Coulter told Mansbridge that she was confident that Trump would not back away from his “Mexican rapist speech.” “He’s been rock solid,” Coulter said. Mansbridge didn’t even wince. Instead, he just nodded.

Then, Mansbridge asked Coulter the following “question.” This is a verbatim quote: “What about Muslims? He’s [Trump] kinda been all over the map on that one. What has to happen on Muslims entering the country? Anything?”

Coulter’s response was, well, all Coulter: “Let’s take people who are good for this country…and not likely to go on welfare and [who] aren’t likely to commit terrorist acts against us. It’s common sense.”

Look, the sooner Mansbridge exits the CBC, the better it will be for everyone at the public broadcaster.

What was the chief correspondent’s response to this hate speech wrapped in the imprimatur of “common sense”? Please proceed, Anne. “So you don’t think that he should rule out all Muslims, all together?” he asked.

Mansbridge ended his “chat” with Coulter with a cheery salutation: “I’m glad we had this opportunity to chat with you for a bit.”

He’s “glad,” everyone. Look, the sooner Mansbridge exits the CBC, the better it will be for everyone at the public broadcaster.

Evan Solomon, the younger white guy who was once touted to replace the older white guy on the CBC before he got canned by the CBC, has interviewed Coulter often.

Several weeks before Mansbridge’s chat, Solomon had Coulter on CTV’s Question Period ostensibly to discuss Trump’s “success.” (You can now see why he was slated to take over Mansbridge’s chair: the sound editorial judgment.)

Unlike Mansbridge, Solomon at least felt compelled to say this about Coulter before the interview. “She’s been called a racist. A bigot. She’s been dismissed as a fringe member of the so-called Alt-right…”

You’ll note Solomon’s use of anchorman weasel words like “called” and “dismissed.” The intent of these weasel words is to signal to the viewer Solomon’s laudable neutrality. (Remember, this guy got the boot after he reportedly brokered art deals with guests on Power and Politics. Oh, never mind.)

Stripped of the weasel words, here’s what Solomon actually said: Hey, I’m not saying she’s a bigot and racist. Other people, who shall conveniently remain anonymous, say she’s a bigot and a racist because she is a bigot and a racist. But they’re not on the show today. Coulter is. So, please don’t change the channel. Watch me interview the alleged racist and bigot on my new Punch and Judy act.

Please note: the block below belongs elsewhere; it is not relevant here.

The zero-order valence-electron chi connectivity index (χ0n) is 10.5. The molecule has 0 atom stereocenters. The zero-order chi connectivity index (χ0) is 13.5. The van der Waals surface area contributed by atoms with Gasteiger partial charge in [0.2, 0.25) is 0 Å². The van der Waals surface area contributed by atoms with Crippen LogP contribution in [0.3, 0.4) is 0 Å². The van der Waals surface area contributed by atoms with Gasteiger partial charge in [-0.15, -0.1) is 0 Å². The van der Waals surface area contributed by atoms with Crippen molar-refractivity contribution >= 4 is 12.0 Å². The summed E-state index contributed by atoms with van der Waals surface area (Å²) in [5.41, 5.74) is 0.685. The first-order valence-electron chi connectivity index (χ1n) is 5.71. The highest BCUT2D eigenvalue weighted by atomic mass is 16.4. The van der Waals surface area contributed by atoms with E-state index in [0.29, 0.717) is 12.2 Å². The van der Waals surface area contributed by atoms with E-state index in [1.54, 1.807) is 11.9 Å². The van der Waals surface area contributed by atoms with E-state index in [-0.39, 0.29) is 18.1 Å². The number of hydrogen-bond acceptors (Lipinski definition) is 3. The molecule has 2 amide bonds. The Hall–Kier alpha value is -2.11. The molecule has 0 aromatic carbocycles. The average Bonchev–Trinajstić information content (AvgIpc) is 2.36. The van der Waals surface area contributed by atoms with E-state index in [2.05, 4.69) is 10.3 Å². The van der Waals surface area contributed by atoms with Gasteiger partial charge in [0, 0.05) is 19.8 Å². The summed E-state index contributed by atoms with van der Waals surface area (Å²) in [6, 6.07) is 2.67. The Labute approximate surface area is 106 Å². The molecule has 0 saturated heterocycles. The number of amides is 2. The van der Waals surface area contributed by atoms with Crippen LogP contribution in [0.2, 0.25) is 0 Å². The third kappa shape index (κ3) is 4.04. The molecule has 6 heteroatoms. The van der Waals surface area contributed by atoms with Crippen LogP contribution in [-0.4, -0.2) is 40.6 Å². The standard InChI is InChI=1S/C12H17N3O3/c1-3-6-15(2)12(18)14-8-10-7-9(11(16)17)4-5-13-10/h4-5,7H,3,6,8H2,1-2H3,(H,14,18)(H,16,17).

They’re not “controversial ideas,” mate. They’re racist and bigoted “ideas.”

Not done, Solomon parroted the CBC’s “author” line to give him, and the news network he now works for, pseudo-editorial cover to parade a bigot and a racist on national TV.

This time, Solomon told viewers that Coulter was the “author” of not only best-selling books, but also of Trump’s “controversial ideas” on immigration.

Weasel word alert! Weasel word alert! They’re not “controversial ideas,” mate. They’re racist and bigoted “ideas.” But I guess I’m just one of those touchy, politically-correct types that calls out racists and bigots, rather than chatting with them on national TV.

And so it went for eight, hard-to-endure minutes. Coulter recycled her racist tripe, while Solomon stared into a camera with that faux anchorman solemnity while asking questions couched in, you guessed it, a host of weasel words.

This is what the so-called “normalization” of hate looks and sounds like on high-definition Canadian TV.

Mansbridge, Solomon, and the dim mainstream news executives who promote and defend these smug television hosts won’t admit their culpability. They will continue, I’m sure, to reject and deflect any responsibility for giving valuable airtime to avowed racists as a responsible act of journalism.

No. It isn’t.